Yeah. Worked perfectly, though I think I might do it with four clips next time to avoid the PEI sheet lifting and warping the print (not sure if it’s actually doing this — the first layer showed no signs of leveling issues, so it may just be perfectly fine).
Speaking of Monoprice printers…. My Mini Delta decided to inexplicably spring back to life when given a very old SD card with the Marlin firmware build! I was about to rewire the whole thing to a RAMPS board, but now the stock controller came back. Flippin’ weird.
I now have an Anycubic Kossel Linear Plus that’s waiting for me to figure out how the heck to set the delta parameters on as well.
What craziness is all this??!!
Addendum: it takes a lot of clips. A LOT.
Found on the box of a Creality Ender 3 printer….
Uh yeah, sufficient levels of fnord are present. I wonder what the instruction manual looks like?
Speaking of things that have leggy frames, Linguini Mountain is evolving into its final form.
And here’s a thing that’s also afraid of wet…. an aluminum field flange…. also scheduled for replacement. I’m really hoping the innards of that combiner contain none of that folderol. My boss told me that the aluminum fittings are common in the cellular industry, where it works fine because they don’t mix aluminum and brass. If only we were so lucky. Fnord.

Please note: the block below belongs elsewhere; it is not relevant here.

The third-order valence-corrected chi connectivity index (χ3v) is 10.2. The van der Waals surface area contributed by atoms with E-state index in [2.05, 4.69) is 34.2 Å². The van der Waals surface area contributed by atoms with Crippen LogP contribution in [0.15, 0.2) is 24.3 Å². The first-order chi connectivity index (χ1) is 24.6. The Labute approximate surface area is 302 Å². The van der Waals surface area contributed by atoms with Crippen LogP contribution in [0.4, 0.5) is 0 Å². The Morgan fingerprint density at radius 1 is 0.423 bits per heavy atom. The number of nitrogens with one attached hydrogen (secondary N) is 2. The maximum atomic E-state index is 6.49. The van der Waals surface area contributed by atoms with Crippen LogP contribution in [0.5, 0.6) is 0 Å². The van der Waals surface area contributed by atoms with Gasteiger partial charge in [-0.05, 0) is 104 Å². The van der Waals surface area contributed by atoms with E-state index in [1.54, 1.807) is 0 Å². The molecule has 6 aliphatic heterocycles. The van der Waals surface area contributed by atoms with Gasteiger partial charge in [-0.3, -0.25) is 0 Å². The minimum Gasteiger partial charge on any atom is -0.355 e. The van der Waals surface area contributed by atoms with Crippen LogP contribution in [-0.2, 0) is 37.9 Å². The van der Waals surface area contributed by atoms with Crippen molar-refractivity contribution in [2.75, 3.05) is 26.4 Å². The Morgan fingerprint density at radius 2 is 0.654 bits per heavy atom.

The 3D printers made by Malyan for Monoprice.com are just silly. There, I said it.
The Mini Delta takes a lot of work to get good results from, and the Cartesian type Select Mini printers need a lot of mods for stability and reliability.
One issue I was having on my Select Mini, aside from the one where it spontaneously emits cats*…
… was that I was getting poor print cooling, leading to things getting slumpy and generally Jacked Up.
Object above is part of an improved fan duct to use a 50mm blower.
So the stock fan is a mystery wrapped in an enigma of misengineering.
It’s a 30mm fan rated for 9vdc. What? Arrggh! If that were a 12v fan you’d have options as to what to use as a direct replacement. With it being 9v, your options are…… whatever sleeve bearing folderol one manufacturer casts on their badly worn injection mold.
In all honestly, I broke the fan, but by doing things that should not have broken it.
I was getting poor cooling as I’d mentioned above, so I was setting Slic3r to run the fan at 100. The resulting g-code is M106 S255
After a couple of prints like this, I heard scary noises from the fan, and upon removing it I discovered the 9v label and a ring of oil it had thrown out of its bearing. Yuck. They didn’t even leave a way to get in there and oil the bearing.